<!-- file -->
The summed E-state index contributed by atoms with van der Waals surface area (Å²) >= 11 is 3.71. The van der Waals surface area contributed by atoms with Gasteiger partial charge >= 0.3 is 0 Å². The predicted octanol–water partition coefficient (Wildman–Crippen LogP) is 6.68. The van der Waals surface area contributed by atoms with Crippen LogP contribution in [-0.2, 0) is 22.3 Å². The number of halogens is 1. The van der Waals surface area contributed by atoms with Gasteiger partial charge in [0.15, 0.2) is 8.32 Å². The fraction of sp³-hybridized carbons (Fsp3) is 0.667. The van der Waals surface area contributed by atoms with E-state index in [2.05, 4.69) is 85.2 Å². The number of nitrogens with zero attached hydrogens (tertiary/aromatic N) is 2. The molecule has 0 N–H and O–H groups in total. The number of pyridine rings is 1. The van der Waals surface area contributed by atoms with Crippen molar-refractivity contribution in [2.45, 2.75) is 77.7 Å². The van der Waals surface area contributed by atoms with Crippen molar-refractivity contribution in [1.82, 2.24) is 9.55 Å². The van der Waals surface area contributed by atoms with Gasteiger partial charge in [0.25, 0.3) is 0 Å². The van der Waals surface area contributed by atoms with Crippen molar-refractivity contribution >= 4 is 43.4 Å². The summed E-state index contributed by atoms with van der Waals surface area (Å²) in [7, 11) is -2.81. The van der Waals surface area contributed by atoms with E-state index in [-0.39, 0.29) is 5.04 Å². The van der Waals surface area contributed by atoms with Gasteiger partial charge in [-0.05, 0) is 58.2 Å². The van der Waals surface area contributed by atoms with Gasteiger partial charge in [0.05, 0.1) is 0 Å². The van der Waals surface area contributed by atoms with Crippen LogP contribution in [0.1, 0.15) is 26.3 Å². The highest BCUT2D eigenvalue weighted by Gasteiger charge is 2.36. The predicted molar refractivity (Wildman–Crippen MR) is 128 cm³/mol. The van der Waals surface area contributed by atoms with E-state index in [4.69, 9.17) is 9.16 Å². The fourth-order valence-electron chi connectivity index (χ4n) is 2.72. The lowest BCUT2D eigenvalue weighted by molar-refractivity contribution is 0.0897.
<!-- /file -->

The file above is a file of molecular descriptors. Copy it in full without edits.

The summed E-state index contributed by atoms with van der Waals surface area (Å²) >= 11 is 3.71. The van der Waals surface area contributed by atoms with Gasteiger partial charge >= 0.3 is 0 Å². The predicted octanol–water partition coefficient (Wildman–Crippen LogP) is 6.68. The van der Waals surface area contributed by atoms with Crippen LogP contribution in [-0.2, 0) is 22.3 Å². The number of halogens is 1. The van der Waals surface area contributed by atoms with Gasteiger partial charge in [0.15, 0.2) is 8.32 Å². The fraction of sp³-hybridized carbons (Fsp3) is 0.667. The van der Waals surface area contributed by atoms with E-state index in [2.05, 4.69) is 85.2 Å². The number of nitrogens with zero attached hydrogens (tertiary/aromatic N) is 2. The molecule has 0 N–H and O–H groups in total. The number of pyridine rings is 1. The van der Waals surface area contributed by atoms with Crippen molar-refractivity contribution in [2.45, 2.75) is 77.7 Å². The van der Waals surface area contributed by atoms with Crippen molar-refractivity contribution in [1.82, 2.24) is 9.55 Å². The van der Waals surface area contributed by atoms with Gasteiger partial charge in [0.25, 0.3) is 0 Å². The van der Waals surface area contributed by atoms with Crippen molar-refractivity contribution >= 4 is 43.4 Å². The summed E-state index contributed by atoms with van der Waals surface area (Å²) in [7, 11) is -2.81. The van der Waals surface area contributed by atoms with E-state index in [-0.39, 0.29) is 5.04 Å². The van der Waals surface area contributed by atoms with Gasteiger partial charge in [-0.05, 0) is 58.2 Å². The van der Waals surface area contributed by atoms with Gasteiger partial charge in [0.05, 0.1) is 0 Å². The van der Waals surface area contributed by atoms with Crippen LogP contribution in [0.1, 0.15) is 26.3 Å². The highest BCUT2D eigenvalue weighted by Gasteiger charge is 2.36. The predicted molar refractivity (Wildman–Crippen MR) is 128 cm³/mol. The van der Waals surface area contributed by atoms with E-state index in [4.69, 9.17) is 9.16 Å². The fourth-order valence-electron chi connectivity index (χ4n) is 2.72. The lowest BCUT2D eigenvalue weighted by molar-refractivity contribution is 0.0897.